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Retain reference to a struct

P: n/a
Hi All,

A C library I'm using has a number of functions that all require a
struct as an argument. The example module shows how to make a new
Python Object from C code and I've seen other posts that recommend this
way of doing it.

In this case though, it would seem easier if I could create the object
in the Python code. This would require storing a pointer to an
instance of the struct until a certain function is called.

I can get the pointer into the python code, but whenever I try to use
it to call another function, the module segfaults. Can anyone suggest
why this is?

static PyObject *
libpyq_PQconnectdb(PyObject *self, PyObject *args)
{
PGconn *conn = PyMem_New(PGconn, sizeof(PGconn *));
conn = (PGconn *)PQconnectdb((const char*)
PyString_AS_STRING(args));

printf("%p", conn);
return PyLong_FromVoidPtr(conn) ;
}

static PyObject *
libpyq_PQfinish(PyObject *self, PyObject *args)
{
printf("%p", args);
return 1;
}
import libpyq #works fine
conn = libpyq.PQconnectdb #conn now a pointer
libpyq.PQfinish(conn) #segfaults


I'm new to C but relatively experienced with Python. I have a sneaky
suspiscion there's a good reason for not doing it this way but I
haven't seen a good explanation of why not yet. If you know one,
please tell me.

Thanks,
Andy

Nov 2 '05 #1
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P: n/a
On Wed, 2005-11-02 at 16:23, an**************@yahoo.co.uk wrote:
Hi All,

A C library I'm using has a number of functions that all require a
struct as an argument. The example module shows how to make a new
Python Object from C code and I've seen other posts that recommend this
way of doing it.

In this case though, it would seem easier if I could create the object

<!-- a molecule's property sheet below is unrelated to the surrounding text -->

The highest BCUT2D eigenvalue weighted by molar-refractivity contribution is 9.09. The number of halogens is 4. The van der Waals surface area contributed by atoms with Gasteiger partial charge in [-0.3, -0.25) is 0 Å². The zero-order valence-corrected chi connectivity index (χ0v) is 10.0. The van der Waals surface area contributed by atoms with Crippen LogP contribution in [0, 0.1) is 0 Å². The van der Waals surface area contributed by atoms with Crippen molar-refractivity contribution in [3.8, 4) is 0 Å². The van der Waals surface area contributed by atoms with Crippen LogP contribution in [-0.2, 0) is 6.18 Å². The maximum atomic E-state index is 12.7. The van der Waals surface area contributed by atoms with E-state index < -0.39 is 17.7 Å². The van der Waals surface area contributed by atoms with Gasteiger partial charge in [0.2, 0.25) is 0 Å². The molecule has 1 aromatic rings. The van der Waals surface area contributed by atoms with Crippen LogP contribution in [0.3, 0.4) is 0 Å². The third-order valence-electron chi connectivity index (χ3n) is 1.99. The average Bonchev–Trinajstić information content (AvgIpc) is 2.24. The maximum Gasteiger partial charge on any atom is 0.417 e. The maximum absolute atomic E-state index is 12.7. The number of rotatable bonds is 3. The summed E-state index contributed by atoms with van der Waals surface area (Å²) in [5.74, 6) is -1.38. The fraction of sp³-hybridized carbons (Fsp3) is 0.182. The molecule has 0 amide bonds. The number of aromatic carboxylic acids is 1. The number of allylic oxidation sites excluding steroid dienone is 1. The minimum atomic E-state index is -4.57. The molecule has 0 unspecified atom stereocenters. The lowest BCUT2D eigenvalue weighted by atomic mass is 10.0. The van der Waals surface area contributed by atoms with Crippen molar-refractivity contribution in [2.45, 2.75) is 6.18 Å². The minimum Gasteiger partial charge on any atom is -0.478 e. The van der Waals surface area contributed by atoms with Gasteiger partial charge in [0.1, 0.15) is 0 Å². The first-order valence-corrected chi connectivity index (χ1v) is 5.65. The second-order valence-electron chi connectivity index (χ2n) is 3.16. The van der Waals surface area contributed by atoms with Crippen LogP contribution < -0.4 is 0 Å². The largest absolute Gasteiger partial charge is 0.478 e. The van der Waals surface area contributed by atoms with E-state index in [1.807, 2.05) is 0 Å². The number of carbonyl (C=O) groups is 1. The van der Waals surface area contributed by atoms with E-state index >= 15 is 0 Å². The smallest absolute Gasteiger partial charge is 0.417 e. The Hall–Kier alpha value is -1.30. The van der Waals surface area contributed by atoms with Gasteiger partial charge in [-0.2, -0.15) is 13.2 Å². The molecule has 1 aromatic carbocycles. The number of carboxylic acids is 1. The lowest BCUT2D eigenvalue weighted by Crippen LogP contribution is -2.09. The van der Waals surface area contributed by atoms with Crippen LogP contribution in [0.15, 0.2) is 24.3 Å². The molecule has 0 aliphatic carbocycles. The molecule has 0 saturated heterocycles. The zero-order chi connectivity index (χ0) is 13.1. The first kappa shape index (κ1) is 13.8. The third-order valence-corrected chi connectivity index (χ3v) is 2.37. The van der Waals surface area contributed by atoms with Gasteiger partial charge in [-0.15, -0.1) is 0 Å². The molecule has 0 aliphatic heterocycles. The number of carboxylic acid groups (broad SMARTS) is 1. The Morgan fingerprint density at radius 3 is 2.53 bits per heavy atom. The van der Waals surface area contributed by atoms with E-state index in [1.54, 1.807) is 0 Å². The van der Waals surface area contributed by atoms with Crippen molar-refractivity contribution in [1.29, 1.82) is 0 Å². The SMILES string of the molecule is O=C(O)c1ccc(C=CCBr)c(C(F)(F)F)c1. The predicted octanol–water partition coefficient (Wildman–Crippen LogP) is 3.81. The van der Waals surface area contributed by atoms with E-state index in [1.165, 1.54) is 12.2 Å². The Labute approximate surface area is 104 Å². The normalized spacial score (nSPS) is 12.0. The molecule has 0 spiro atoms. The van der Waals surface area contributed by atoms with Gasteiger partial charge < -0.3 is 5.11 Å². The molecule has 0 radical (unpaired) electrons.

in the Python code. This would require storing a pointer to an
instance of the struct until a certain function is called.

I can get the pointer into the python code, but whenever I try to use
it to call another function, the module segfaults. Can anyone suggest
why this is?

static PyObject *
libpyq_PQconnectdb(PyObject *self, PyObject *args)
{
PGconn *conn = PyMem_New(PGconn, sizeof(PGconn *));
conn = (PGconn *)PQconnectdb((const char*)
PyString_AS_STRING(args));

printf("%p", conn);
return PyLong_FromVoidPtr(conn) ;
}

static PyObject *
libpyq_PQfinish(PyObject *self, PyObject *args)
{
printf("%p", args);
return 1;
What exactly do you think you're returning here? The function
declaration says that you're supposed to return a pointer to a PyObject.
'1' is not likely to be a valid pointer to anything.
}
import libpyq #works fine
conn = libpyq.PQconnectdb #conn now a pointer
Are you sure that's the correct example code? As written, that line
doesn't call the PQconnectdb function. It assigns "conn" to be an
alternate name for the PQconnectdb function.
libpyq.PQfinish(conn) #segfaults

That's probably due to the fact that the python interpreter wants to
look up your return value for printing it, but you're returning a bogus
pointer.
I'm new to C but relatively experienced with Python. I have a sneaky
suspiscion there's a good reason for not doing it this way but I
haven't seen a good explanation of why not yet. If you know one,
please tell me.


The idea of passing around pointers as numbers is very unpythonic. There
is no guarantee that the number that's passed into PQfinish actually
came from a call to PQconnectdb. The user could pass in any integer and
(probably successfully) attempt to crash the system. You should really
wrap the C struct (or the pointer to the C struct) into a Python object
instead.

By the way, it looks like you're trying to write some sort of database
access module. The 'pq' looks suspiciously like it's for PostgreSQL. If
that's the case, can't you just use an existing module for connecting to
PostgreSQL?

HTH,

Carsten Haese.
Nov 2 '05 #2

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